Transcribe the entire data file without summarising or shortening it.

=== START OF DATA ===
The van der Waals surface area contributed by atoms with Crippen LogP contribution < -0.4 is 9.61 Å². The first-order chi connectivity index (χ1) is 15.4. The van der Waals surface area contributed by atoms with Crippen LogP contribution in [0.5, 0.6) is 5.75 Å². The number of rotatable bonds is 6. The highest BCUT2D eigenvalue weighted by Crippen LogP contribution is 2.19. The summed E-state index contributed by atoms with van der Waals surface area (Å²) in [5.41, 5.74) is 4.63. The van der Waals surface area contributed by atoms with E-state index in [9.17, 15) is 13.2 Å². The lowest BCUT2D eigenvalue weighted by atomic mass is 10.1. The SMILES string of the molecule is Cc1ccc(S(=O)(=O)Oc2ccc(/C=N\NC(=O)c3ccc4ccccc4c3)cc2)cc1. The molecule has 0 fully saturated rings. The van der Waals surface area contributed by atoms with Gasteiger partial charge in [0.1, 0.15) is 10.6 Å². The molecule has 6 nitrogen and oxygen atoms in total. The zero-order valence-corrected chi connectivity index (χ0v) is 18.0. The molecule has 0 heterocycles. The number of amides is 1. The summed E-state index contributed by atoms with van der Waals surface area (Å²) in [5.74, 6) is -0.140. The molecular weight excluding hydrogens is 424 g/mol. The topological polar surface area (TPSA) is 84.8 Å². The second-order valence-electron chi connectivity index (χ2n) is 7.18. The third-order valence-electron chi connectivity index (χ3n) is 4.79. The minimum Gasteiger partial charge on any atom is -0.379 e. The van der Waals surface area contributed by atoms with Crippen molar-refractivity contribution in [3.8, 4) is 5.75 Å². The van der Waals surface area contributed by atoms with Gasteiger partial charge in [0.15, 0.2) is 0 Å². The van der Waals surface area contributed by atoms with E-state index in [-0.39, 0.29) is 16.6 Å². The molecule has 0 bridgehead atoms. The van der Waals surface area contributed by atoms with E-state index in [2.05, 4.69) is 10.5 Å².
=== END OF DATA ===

The van der Waals surface area contributed by atoms with Crippen LogP contribution < -0.4 is 9.61 Å². The first-order chi connectivity index (χ1) is 15.4. The van der Waals surface area contributed by atoms with Crippen LogP contribution in [0.5, 0.6) is 5.75 Å². The number of rotatable bonds is 6. The highest BCUT2D eigenvalue weighted by Crippen LogP contribution is 2.19. The summed E-state index contributed by atoms with van der Waals surface area (Å²) in [5.41, 5.74) is 4.63. The van der Waals surface area contributed by atoms with E-state index in [9.17, 15) is 13.2 Å². The lowest BCUT2D eigenvalue weighted by atomic mass is 10.1. The SMILES string of the molecule is Cc1ccc(S(=O)(=O)Oc2ccc(/C=N\NC(=O)c3ccc4ccccc4c3)cc2)cc1. The molecule has 0 fully saturated rings. The van der Waals surface area contributed by atoms with Gasteiger partial charge in [0.1, 0.15) is 10.6 Å². The molecule has 6 nitrogen and oxygen atoms in total. The zero-order valence-corrected chi connectivity index (χ0v) is 18.0. The molecule has 0 heterocycles. The number of amides is 1. The summed E-state index contributed by atoms with van der Waals surface area (Å²) in [5.74, 6) is -0.140. The molecular weight excluding hydrogens is 424 g/mol. The topological polar surface area (TPSA) is 84.8 Å². The second-order valence-electron chi connectivity index (χ2n) is 7.18. The third-order valence-electron chi connectivity index (χ3n) is 4.79. The minimum Gasteiger partial charge on any atom is -0.379 e. The van der Waals surface area contributed by atoms with Crippen molar-refractivity contribution in [3.8, 4) is 5.75 Å². The van der Waals surface area contributed by atoms with Gasteiger partial charge in [0.15, 0.2) is 0 Å². The van der Waals surface area contributed by atoms with E-state index in [-0.39, 0.29) is 16.6 Å². The molecule has 0 bridgehead atoms. The van der Waals surface area contributed by atoms with E-state index in [2.05, 4.69) is 10.5 Å².